Well, I am a member of BP but I don’t have the community book. Why is using money earned to rid yourself of a debt not a smart thing to do?

  2. Hey Ben

    Great contribution as always. Two follow up questions.

    Regarding Step 1…any suggestions for lining up credit and other forms of financing when you’re new and don’t have a track record to use.

    Regarding step 7….is the questions you asked the seller you recommends tucking. Short, sweet, and to the point. Or are they other questions a buyer should be asking the seller before setting up a meeting?

    • Thanks Jason!

      1. Fake it til you make it – whatever works. Someone is going to have to take a chance on you. So, what can you do to encourage them…?!

      2. It’s all of the above – blog post in the making? But, all you need to know in the end, if you are looking for an equity play such as a wholesale or a flip, is whether you have a reasonable chance to come into equity…

  3. Ben, Got my first deal on the lucky side also back in 2004. It was a lease option deal that gave me control over the property for about 3 years until the renter was able to cash out.

    It came along pretty easy because the seller was motivated because his wife had just passed away, and he pretty much just didn’t want the house anymore. Just my luck I rode the neighborhood and came across it and made the initial contact.

    Real estate is a up and down business you just have to learn to stay with it.

    Question Ben, how exactly are you investing these days? Whats is your formula

    Antonio Coleman “Signing Out”

    • Nice, Antonio!

      What am I doing now – I am paying off debt and unloading doors in my portfolio that aren’t making substantive money. Going lean and trim, so that when the market is more conducive to buying, my position will align.

      Thanks for leaving a comment, Antonio!

  4. Thanks Ben for your post. I (along with my husband Matt) are fellow blog post writers as well! I enjoyed this post very much. Our real estate investing focus includes flipping projects (with the goal of generating chunks of cash) and buy/hold/rent projects (with the goal of increasing passive income). We have only done one or two wholesale deals. However, you have given us something to think about! 🙂

  5. Thanks for the info and motivation. I really like how basic you made it appear, there is nothing like driving for a deal. I will take this under advisement and get busy. Wholesaling is something I’ve never thought about but it seems like a great idea. Thanks once again for the food for thought.

  6. Kevin Williams on

    This is a great piece of advise and especially to someone like myself just getting started. I am doing a lot of reading and attending seminars,but this is the best advise that has been given to me. Thanks.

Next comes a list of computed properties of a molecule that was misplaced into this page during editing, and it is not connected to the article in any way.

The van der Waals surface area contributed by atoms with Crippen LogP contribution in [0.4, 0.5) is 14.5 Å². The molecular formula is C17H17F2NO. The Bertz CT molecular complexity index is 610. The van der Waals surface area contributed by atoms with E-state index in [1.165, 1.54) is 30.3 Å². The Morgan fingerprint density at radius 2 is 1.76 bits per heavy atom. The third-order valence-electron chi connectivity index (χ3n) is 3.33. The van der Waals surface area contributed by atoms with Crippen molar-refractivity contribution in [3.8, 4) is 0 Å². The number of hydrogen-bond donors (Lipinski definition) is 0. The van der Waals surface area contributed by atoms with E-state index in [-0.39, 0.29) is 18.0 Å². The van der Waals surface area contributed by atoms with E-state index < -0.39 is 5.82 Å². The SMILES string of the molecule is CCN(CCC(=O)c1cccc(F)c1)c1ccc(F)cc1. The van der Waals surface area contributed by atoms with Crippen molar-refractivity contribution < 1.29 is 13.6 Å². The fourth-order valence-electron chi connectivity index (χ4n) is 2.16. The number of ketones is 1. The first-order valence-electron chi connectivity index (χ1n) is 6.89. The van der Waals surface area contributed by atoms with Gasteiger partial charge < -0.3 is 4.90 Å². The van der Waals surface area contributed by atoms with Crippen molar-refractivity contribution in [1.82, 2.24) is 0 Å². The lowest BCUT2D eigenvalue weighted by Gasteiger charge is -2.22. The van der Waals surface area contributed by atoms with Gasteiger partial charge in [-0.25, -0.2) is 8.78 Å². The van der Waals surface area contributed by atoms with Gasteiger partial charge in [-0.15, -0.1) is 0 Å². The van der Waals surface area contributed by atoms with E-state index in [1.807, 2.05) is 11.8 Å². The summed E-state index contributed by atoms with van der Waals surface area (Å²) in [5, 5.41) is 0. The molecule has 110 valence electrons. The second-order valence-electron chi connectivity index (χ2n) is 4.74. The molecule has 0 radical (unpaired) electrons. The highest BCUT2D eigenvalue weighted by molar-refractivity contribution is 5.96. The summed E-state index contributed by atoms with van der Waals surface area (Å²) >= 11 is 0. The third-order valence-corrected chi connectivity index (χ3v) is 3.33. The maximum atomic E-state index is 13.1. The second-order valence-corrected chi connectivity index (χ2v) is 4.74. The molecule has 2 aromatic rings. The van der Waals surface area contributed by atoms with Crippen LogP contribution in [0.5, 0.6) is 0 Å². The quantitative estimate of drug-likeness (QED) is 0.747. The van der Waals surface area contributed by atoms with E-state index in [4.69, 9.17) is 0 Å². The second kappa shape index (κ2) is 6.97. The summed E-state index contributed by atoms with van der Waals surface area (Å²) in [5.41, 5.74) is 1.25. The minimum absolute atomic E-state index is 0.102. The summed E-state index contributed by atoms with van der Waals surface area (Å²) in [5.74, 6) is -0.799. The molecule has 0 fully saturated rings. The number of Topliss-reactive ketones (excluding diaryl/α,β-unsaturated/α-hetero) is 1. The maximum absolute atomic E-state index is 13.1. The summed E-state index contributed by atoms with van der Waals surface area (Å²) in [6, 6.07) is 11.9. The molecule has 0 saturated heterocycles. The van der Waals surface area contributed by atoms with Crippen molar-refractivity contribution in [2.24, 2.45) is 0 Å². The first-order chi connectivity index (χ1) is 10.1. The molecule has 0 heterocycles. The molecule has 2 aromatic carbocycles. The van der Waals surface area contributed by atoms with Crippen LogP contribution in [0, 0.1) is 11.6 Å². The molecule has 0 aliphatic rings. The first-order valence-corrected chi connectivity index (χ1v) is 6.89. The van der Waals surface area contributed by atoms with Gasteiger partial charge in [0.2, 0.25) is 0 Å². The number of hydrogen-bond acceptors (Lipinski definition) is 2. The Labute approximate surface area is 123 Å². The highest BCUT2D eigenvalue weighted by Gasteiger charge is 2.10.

7. Ben,

    Great post! I truly enjoy what you contribute to bigger pockets. I am starting this process and as you said I got off my … Your post had great information and even better encouragement! Please keep them coming!

    What if you have called and sent letters on the proposed vacant home and zero reply? What would be your next step?

  8. Ben thanks for for the great article. It was easy to understand, especially for a person just getting started in real estate investing. I am taking a look at some of your other articles as well. Time to get off my ass and get going. Thanks again!

    • Andrew,

      He bought this house from me with the idea of keeping it as a rental. But, he changed his mind and decided to sell. This required more rehab. He made a profit, but not too much – he should have paid me less in this case…

  9. This post both inspires and infuriates me. I loved the post but it made me wonder if I lost out on many deals which infuriates me. I’m still just starting off so when he went through calculating to see how much he should offer with an ARV at 80k (80k * .7 – 25k) I expected 31k to be his MAX yet he says that he would be fine from 35k. How is this?

  10. Truly an insightful article! I think I’m still working on step one! Finance really is a factor in the fear. I have a few prospects (can’t get a number but have adresses). I’m working up a letter to send. Hopefully I can get a response!
    Thank you for sharing your experience and tips!

  11. I remember you mentioning this deal on the podcast and I had a lot of questions. Thanks for answering them In this post. I liked the way you kept an open mind and let the deal go where it needed to go. Thanks! I have learned so much from you!